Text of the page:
As my regular readers may have noticed I did not write my regular Wednesday feature last week. The world has gone insane and our Female Human has been working hard to keep up. It’s been a bit confusing because, just when we thought we were going to have full time staff at home, The Human found out that since she has clients whose businesses are deemed essential so she has to go to work. Frankly, as frazzled as she looks I think she should just stay at home.
And speaking of frazzled there was a bit of a scare at our house this weekend. Jasmine was not feeling well (she was having “plumbing problems” if you get my drift.) This is a serious issue with kitties and especially kitties like Jasmine with kidney disease. There we were, with our sister Jasmine howling in pain and our Human in a situation where she and the other humans are told to “social distance”.
The good news for us is that we have a veterinary practice (or as I like to refer to them “a stabby place”) that is open 7 days a week. Yes, you heard me right, EVERY day of the week. Why is this? They are attempting to make themselves available for sick kitties (and other pets) as much as possible while also caring for themselves as well and looking to avoid something called “compassion fatigue”.
What is Compassion Fatigue?
When The Female Human went to the Cat Writer’s Association conference last year she attended a very interesting presentation about Compassion Fatigue given by Beth Stultz-Hairston from Pet Sitters International. The presentation focused on compassion fatigue for pet writers but also included information on compassion fatigue in the veterinary industry as well.
Don’t get me wrong, I’m no big fan of those stabby, stabby places but , whenever I have to go there I get kisses and ear skritches and, if I wasn’t feeling great, I always feel better after the visit (don’t tell The Human I said this).
Compassion Fatigue, according to Dr. Charles Figley and Professor Paul Henry Kurzweg is, “… a state experienced by those helping people or animals in distress; it is an extreme state of tension and preoccupation with the suffering of those being helped to the degree that it can create a secondary traumatic stress for the helper.”.
Vets have two times the stress
Those people in the stabby places have to deal with 2 patients, we felines who, for the most part are less than thrilled to be there and our humans who are worried about us. If your humans are like my Human, sometimes there are even tears involved. As a feline who rarely worries about anything except being stuffed in my carrier, a loud sneeze or humans I don’t know coming into my house, I’m no expert on stress but I did have my Purrsonal Assistant find some information about compassion fatigue for me.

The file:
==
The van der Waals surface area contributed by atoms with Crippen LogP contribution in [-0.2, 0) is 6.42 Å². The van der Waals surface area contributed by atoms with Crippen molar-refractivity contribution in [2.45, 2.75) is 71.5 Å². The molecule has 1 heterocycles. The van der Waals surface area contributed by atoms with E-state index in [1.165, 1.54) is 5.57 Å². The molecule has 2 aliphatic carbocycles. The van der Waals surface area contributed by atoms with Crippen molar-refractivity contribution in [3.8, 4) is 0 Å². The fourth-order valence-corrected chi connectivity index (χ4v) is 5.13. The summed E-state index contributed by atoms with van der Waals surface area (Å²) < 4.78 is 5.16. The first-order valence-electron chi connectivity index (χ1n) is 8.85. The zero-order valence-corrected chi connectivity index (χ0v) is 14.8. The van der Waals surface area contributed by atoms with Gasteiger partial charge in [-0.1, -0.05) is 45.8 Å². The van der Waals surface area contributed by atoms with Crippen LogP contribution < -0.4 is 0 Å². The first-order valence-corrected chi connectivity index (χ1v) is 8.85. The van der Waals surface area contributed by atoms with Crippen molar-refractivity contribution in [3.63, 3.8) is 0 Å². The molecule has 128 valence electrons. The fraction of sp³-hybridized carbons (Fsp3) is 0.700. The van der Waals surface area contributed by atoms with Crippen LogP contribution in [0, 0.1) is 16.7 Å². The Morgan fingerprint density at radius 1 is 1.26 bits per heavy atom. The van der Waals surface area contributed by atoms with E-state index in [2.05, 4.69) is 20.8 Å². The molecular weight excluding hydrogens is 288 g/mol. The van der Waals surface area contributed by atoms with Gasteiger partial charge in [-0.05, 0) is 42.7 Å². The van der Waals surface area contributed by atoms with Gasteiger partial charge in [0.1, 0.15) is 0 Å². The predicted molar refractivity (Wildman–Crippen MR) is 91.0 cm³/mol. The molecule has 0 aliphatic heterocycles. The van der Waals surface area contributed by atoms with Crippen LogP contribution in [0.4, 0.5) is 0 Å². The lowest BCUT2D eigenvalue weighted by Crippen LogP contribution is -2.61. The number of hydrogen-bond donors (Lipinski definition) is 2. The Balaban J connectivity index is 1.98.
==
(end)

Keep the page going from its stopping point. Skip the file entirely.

Reducing Stress For Patients
My stabby place built a whole new building to keep stress to a minimum and enhance wellness for all of their patients. Oliver and I did a review about this. Ever since we’ve been to the new place our visits have been much better and the rest of the Tribe never even knows where we’ve been when we get home so there is no hissing festival when we’re released from our carrier. It stands to reason, when the felines are less stressed, so are the humans and the stabby people but still, it doesn’t stop compassion fatigue for those folks who take care of us.
How Our Vets Manage
In addition to the fantastic new stabby place they built and offering after hour emergency services they also changed their business days to 7 days a week. This has been great for the human cat parents but it was taking its toll on the people working there. They decided that they would not do after hour emergency services but would still do the 7-day a week schedule. Those folks are doing all they can to mitigate compassion fatigue.
Good News For All
Even during these stressful days, and without after hours emergency service, Pend Oreille Veterinary Service managed to help our Jasmine this past Sunday. As I mentioned she was having some “plumbing issues” and was yowling in pain.
The Female Human called the stabby place, they said to come over and so Jasmine and The Human sat in the “outdoor waiting room” (translation, the car)
Before she knew it, The Female human’s cell phone rang and someone came out to get Jasmine. She stayed there most of the day and the good folks took great care of her. I’m thinking without the nervous Human hanging around it must have been much easier for them. By late Sunday afternoon, Jasmine was delivered to the car and sent home with medications.
Jasmine is doing much better and, thanks to the fantastic, compassionate folks at Pend Oreille Veterinary Service it looks like we’re on the road to beating this infection before it gets to her kidneys.
So folks, during these stressful times, The Tribe wants to remind you to be kind to all the people at your stabby places. Compassion Fatigue is a real thing. We felines know that all you humans are stressed right now but the humans who care for us kitties are pawsome, they deal with so much and we should give them a little love (from a safe distance and without touching, or course!